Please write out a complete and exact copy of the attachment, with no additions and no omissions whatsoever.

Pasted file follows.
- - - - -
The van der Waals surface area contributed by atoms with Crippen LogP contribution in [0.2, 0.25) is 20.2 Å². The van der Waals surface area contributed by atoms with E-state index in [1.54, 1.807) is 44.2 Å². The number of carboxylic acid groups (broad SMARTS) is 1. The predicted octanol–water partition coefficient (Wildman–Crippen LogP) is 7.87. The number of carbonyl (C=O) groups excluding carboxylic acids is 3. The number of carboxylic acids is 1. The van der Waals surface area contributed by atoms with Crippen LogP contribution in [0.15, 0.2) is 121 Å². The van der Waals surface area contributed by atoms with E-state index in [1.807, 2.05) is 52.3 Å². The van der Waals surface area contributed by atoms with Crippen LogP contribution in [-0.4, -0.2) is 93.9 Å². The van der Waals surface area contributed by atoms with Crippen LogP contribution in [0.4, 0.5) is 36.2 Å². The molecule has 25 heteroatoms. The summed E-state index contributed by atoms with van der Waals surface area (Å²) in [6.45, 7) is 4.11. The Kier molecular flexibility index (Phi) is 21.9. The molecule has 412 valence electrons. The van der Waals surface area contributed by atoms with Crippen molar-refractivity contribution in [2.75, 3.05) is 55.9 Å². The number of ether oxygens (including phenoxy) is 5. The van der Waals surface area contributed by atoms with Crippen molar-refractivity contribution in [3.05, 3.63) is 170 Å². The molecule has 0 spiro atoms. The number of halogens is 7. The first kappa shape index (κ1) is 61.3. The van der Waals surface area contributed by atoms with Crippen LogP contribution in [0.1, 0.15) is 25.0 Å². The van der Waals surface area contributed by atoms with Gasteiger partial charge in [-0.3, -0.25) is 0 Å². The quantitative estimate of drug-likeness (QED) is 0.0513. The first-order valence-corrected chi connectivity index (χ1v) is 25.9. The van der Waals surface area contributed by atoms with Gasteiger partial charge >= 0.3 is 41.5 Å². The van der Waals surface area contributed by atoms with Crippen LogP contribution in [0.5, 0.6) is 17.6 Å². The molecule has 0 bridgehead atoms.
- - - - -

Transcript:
The van der Waals surface area contributed by atoms with Crippen LogP contribution in [0.2, 0.25) is 20.2 Å². The van der Waals surface area contributed by atoms with E-state index in [1.54, 1.807) is 44.2 Å². The number of carboxylic acid groups (broad SMARTS) is 1. The predicted octanol–water partition coefficient (Wildman–Crippen LogP) is 7.87. The number of carbonyl (C=O) groups excluding carboxylic acids is 3. The number of carboxylic acids is 1. The van der Waals surface area contributed by atoms with Crippen LogP contribution in [0.15, 0.2) is 121 Å². The van der Waals surface area contributed by atoms with E-state index in [1.807, 2.05) is 52.3 Å². The van der Waals surface area contributed by atoms with Crippen LogP contribution in [-0.4, -0.2) is 93.9 Å². The van der Waals surface area contributed by atoms with Crippen LogP contribution in [0.4, 0.5) is 36.2 Å². The molecule has 25 heteroatoms. The summed E-state index contributed by atoms with van der Waals surface area (Å²) in [6.45, 7) is 4.11. The Kier molecular flexibility index (Phi) is 21.9. The molecule has 412 valence electrons. The van der Waals surface area contributed by atoms with Crippen molar-refractivity contribution in [2.75, 3.05) is 55.9 Å². The number of ether oxygens (including phenoxy) is 5. The van der Waals surface area contributed by atoms with Crippen molar-refractivity contribution in [3.05, 3.63) is 170 Å². The molecule has 0 spiro atoms. The number of halogens is 7. The first kappa shape index (κ1) is 61.3. The van der Waals surface area contributed by atoms with Crippen LogP contribution in [0.1, 0.15) is 25.0 Å². The van der Waals surface area contributed by atoms with Gasteiger partial charge in [-0.3, -0.25) is 0 Å². The quantitative estimate of drug-likeness (QED) is 0.0513. The first-order valence-corrected chi connectivity index (χ1v) is 25.9. The van der Waals surface area contributed by atoms with Gasteiger partial charge >= 0.3 is 41.5 Å². The van der Waals surface area contributed by atoms with Crippen LogP contribution in [0.5, 0.6) is 17.6 Å². The molecule has 0 bridgehead atoms.